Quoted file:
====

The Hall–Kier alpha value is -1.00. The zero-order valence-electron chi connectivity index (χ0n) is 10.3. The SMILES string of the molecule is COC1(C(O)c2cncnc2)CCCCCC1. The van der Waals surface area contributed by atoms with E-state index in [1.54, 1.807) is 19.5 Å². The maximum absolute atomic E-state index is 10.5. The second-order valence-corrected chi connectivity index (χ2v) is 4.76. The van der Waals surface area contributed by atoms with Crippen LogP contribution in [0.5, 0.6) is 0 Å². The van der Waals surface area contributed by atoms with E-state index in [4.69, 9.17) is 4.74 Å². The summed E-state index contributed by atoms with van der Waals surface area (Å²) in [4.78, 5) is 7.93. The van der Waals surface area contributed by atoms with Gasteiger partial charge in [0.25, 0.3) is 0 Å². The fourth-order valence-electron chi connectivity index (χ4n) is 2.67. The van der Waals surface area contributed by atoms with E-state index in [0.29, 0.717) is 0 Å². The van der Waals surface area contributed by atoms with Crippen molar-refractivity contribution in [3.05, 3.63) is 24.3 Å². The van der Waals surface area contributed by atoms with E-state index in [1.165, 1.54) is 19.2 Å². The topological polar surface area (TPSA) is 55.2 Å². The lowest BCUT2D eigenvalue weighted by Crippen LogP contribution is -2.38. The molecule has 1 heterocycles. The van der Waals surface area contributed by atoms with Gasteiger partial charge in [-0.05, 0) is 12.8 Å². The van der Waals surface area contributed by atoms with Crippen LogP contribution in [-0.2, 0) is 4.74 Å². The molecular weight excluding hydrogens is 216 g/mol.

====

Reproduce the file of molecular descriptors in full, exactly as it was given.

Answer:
The Hall–Kier alpha value is -1.00. The zero-order valence-electron chi connectivity index (χ0n) is 10.3. The SMILES string of the molecule is COC1(C(O)c2cncnc2)CCCCCC1. The van der Waals surface area contributed by atoms with E-state index in [1.54, 1.807) is 19.5 Å². The maximum absolute atomic E-state index is 10.5. The second-order valence-corrected chi connectivity index (χ2v) is 4.76. The van der Waals surface area contributed by atoms with Crippen LogP contribution in [0.5, 0.6) is 0 Å². The van der Waals surface area contributed by atoms with E-state index in [4.69, 9.17) is 4.74 Å². The summed E-state index contributed by atoms with van der Waals surface area (Å²) in [4.78, 5) is 7.93. The van der Waals surface area contributed by atoms with Gasteiger partial charge in [0.25, 0.3) is 0 Å². The fourth-order valence-electron chi connectivity index (χ4n) is 2.67. The van der Waals surface area contributed by atoms with E-state index in [0.29, 0.717) is 0 Å². The van der Waals surface area contributed by atoms with Crippen molar-refractivity contribution in [3.05, 3.63) is 24.3 Å². The van der Waals surface area contributed by atoms with E-state index in [1.165, 1.54) is 19.2 Å². The topological polar surface area (TPSA) is 55.2 Å². The lowest BCUT2D eigenvalue weighted by Crippen LogP contribution is -2.38. The molecule has 1 heterocycles. The van der Waals surface area contributed by atoms with Gasteiger partial charge in [-0.05, 0) is 12.8 Å². The van der Waals surface area contributed by atoms with Crippen LogP contribution in [-0.2, 0) is 4.74 Å². The molecular weight excluding hydrogens is 216 g/mol.